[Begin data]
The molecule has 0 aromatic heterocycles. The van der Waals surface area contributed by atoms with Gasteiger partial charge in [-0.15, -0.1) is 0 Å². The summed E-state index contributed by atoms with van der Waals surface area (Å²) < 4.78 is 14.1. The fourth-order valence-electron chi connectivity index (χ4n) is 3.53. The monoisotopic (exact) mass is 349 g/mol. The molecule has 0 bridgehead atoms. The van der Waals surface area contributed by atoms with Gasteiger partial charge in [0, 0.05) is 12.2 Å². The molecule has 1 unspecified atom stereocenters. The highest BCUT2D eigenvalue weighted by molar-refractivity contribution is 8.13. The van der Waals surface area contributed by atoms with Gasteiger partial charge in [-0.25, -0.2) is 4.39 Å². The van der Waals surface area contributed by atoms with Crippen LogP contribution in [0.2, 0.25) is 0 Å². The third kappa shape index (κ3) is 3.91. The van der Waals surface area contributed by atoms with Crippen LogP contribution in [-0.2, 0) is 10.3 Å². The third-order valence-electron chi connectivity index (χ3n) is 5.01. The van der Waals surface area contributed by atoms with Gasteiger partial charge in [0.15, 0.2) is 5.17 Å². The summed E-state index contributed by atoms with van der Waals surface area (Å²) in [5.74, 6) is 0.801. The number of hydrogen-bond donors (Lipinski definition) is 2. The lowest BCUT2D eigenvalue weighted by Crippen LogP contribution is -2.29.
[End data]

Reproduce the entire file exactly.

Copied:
The molecule has 0 aromatic heterocycles. The van der Waals surface area contributed by atoms with Gasteiger partial charge in [-0.15, -0.1) is 0 Å². The summed E-state index contributed by atoms with van der Waals surface area (Å²) < 4.78 is 14.1. The fourth-order valence-electron chi connectivity index (χ4n) is 3.53. The monoisotopic (exact) mass is 349 g/mol. The molecule has 0 bridgehead atoms. The van der Waals surface area contributed by atoms with Gasteiger partial charge in [0, 0.05) is 12.2 Å². The molecule has 1 unspecified atom stereocenters. The highest BCUT2D eigenvalue weighted by molar-refractivity contribution is 8.13. The van der Waals surface area contributed by atoms with Gasteiger partial charge in [-0.25, -0.2) is 4.39 Å². The van der Waals surface area contributed by atoms with Crippen LogP contribution in [0.2, 0.25) is 0 Å². The third kappa shape index (κ3) is 3.91. The van der Waals surface area contributed by atoms with Crippen LogP contribution in [-0.2, 0) is 10.3 Å². The third-order valence-electron chi connectivity index (χ3n) is 5.01. The van der Waals surface area contributed by atoms with Gasteiger partial charge in [0.15, 0.2) is 5.17 Å². The summed E-state index contributed by atoms with van der Waals surface area (Å²) in [5.74, 6) is 0.801. The number of hydrogen-bond donors (Lipinski definition) is 2. The lowest BCUT2D eigenvalue weighted by Crippen LogP contribution is -2.29.